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Firefox 16 just hit the market a couple of days ago, and Mozilla has been forced to pull down the latest version due to a vulnerability. This security threat not only caused Mozilla to take down the latest version, but they are actually encouraging users who have already upgraded to download Firefox 15 and install it on their computer until further notice.

Firefox says that this vulnerability “could allow a malicious site to potentially determine which websites users have visited and have access to the URL or URL parameters.” That being said, Firefox is not aware of any cases of this exploit being used in the wild, but now that the security threat has been made public, it would not surprise anyone to see malicious individuals start taking advantage of it.

To downgrade, users need to go to this page and download the old version of Firefox. There is no reason to take the risk with version 16, so users are advised to install the old version until Firefox is able to issue an update for version 16.

Mozilla says it should have a safe version of Firefox 16 out within the next day or two, so users should be able to get the new features of the browser soon enough. For the time being, do not download version 16 and if you already have downloaded it, take a few seconds to revert your browser to the old, safe version.

As of this writing, Firefox has already issued a safe version of its Android browser, so the desktop version should not be far behind.

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Source: VentureBeat

  1. CZ
    October 14, 2012 at 3:38 am

    One problem... the link for "this page" takes me to the new 16.0.1 browser that I installed 2 days ago, nowhere there do I see a link for the older Firefox 15.

  2. Ron Payne
    October 13, 2012 at 8:53 am

    The link in "To downgrade, users need to go to this page and download the old version of Firefox" goes to version 16.01. Version 15 is here:

    http://support.mozilla.org/en-US/kb/install-older-version-of-firefox?esab=a&s=old+versions&r=1&as=s#os=win&browser=fx16

    Ron

  3. Joe W.
    October 12, 2012 at 8:49 pm

    yup appears to be taken care of already.

  4. Besian Cato
    October 12, 2012 at 8:14 pm

    they already solved the vulnerability issue with 16.0.1

  5. Alex Perkins
    October 12, 2012 at 5:45 pm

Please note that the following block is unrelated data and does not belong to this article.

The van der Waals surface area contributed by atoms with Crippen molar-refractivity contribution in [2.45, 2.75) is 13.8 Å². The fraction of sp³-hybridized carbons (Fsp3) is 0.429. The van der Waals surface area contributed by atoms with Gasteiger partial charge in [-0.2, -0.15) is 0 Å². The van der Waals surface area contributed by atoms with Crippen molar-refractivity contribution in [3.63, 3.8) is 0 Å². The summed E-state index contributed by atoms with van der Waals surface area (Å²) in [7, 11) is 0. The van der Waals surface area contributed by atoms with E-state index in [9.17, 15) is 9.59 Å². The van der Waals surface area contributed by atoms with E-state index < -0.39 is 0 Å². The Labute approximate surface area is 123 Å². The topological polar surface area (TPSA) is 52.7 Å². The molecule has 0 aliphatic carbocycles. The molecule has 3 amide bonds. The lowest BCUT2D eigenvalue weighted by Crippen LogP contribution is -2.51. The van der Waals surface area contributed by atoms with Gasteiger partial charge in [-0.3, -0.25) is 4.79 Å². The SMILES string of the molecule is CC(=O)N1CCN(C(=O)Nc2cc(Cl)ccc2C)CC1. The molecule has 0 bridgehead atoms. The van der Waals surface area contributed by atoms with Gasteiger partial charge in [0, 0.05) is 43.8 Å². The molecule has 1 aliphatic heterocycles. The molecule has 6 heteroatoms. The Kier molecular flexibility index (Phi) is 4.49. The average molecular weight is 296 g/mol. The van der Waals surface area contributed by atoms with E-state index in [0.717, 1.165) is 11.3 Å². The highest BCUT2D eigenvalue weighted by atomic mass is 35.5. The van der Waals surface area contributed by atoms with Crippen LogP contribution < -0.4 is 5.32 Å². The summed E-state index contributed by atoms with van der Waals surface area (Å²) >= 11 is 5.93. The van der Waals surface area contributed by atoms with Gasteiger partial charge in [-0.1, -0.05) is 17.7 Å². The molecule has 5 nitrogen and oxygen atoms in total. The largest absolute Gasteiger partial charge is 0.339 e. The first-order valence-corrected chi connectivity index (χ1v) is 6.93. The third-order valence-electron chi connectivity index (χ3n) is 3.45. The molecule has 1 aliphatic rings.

Good job I use Chrome.

  6. Sam Kar
    October 12, 2012 at 4:35 pm

    Mozilla updated very fast- before this article was even posted.

  7. Ashwin Ramesh
    October 12, 2012 at 2:53 pm

    How about Mozilla's e-mail client, Thunderbird? I have the latest one, v16.0.1 installed. Should I downgrade to the previous version?

  8. Harish Jonnalagadda
    October 12, 2012 at 12:08 pm

    Yet another reason to switch to Chrome..

  9. holeykow
    October 12, 2012 at 4:32 am

    ive been using palemoon for a lil bit and i like it alot. its like a faster version of firefox with minimal options taken out. the addons that i had on firefox work flawlessly with palemoon. i found it by doing a random search on a firefox issue.
    im still new with it, but havent had any issues yet. so far so good.

    i suggest giving it a try.

  10. Mike
    October 12, 2012 at 12:00 am

    Im glad i didnt update yet hope mozilla corrects this problem for good

  11. Mike
    October 11, 2012 at 11:59 pm
  12. James Marshall
    October 11, 2012 at 9:13 pm

    The updated desktop version, 16.0.1, is already available. I updated my copy a few hours ago from About Firefox in the browser. I read that it was rolling out though, so it could take more time for it to become available to some users. If you check and don't see it available, you could just wait for it (it should come soon) or look on Mozilla's FTP servers -- I read that it's posted there as well. I hope this helps.

    • William Smaling
      October 13, 2012 at 9:16 pm

      Yup got it too, Mozilla is pretty quick with the fixes as usual ...

    • Lisa Santika Onggrid
      October 14, 2012 at 11:12 am

      I'm glad I didn't upgrade as soon as it was released. Yeah, it was a quick fix, but I wnder how a fatally faulty release got out at the first place.

  13. Richard Steven Hack
    October 11, 2012 at 9:13 pm

    These days at Mozilla, "QA" means "Quit Asking for quality"...

  14. Scutterman
    October 11, 2012 at 9:09 pm

    When I read this I checked the latest version. 16.0.1 is out and fixes this vulnerability.

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